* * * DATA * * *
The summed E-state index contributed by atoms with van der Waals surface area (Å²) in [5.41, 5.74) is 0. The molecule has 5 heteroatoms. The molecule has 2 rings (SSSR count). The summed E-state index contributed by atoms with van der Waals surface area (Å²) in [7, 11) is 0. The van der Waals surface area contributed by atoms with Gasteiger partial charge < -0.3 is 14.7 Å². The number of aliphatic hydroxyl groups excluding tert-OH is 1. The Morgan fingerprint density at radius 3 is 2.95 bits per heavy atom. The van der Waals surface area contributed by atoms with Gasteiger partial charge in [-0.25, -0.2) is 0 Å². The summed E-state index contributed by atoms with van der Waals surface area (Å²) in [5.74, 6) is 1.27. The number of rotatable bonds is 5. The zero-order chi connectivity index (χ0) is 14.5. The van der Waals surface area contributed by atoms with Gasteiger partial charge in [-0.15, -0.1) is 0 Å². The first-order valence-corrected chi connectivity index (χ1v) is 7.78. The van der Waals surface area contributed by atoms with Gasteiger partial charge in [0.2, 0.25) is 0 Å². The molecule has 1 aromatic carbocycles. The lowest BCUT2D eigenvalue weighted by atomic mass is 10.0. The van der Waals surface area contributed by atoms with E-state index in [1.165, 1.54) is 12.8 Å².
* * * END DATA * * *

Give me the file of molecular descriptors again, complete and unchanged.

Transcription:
The summed E-state index contributed by atoms with van der Waals surface area (Å²) in [5.41, 5.74) is 0. The molecule has 5 heteroatoms. The molecule has 2 rings (SSSR count). The summed E-state index contributed by atoms with van der Waals surface area (Å²) in [7, 11) is 0. The van der Waals surface area contributed by atoms with Gasteiger partial charge < -0.3 is 14.7 Å². The number of aliphatic hydroxyl groups excluding tert-OH is 1. The Morgan fingerprint density at radius 3 is 2.95 bits per heavy atom. The van der Waals surface area contributed by atoms with Gasteiger partial charge in [-0.25, -0.2) is 0 Å². The summed E-state index contributed by atoms with van der Waals surface area (Å²) in [5.74, 6) is 1.27. The number of rotatable bonds is 5. The zero-order chi connectivity index (χ0) is 14.5. The van der Waals surface area contributed by atoms with Gasteiger partial charge in [-0.15, -0.1) is 0 Å². The first-order valence-corrected chi connectivity index (χ1v) is 7.78. The van der Waals surface area contributed by atoms with Gasteiger partial charge in [0.2, 0.25) is 0 Å². The molecule has 1 aromatic carbocycles. The lowest BCUT2D eigenvalue weighted by atomic mass is 10.0. The van der Waals surface area contributed by atoms with E-state index in [1.165, 1.54) is 12.8 Å².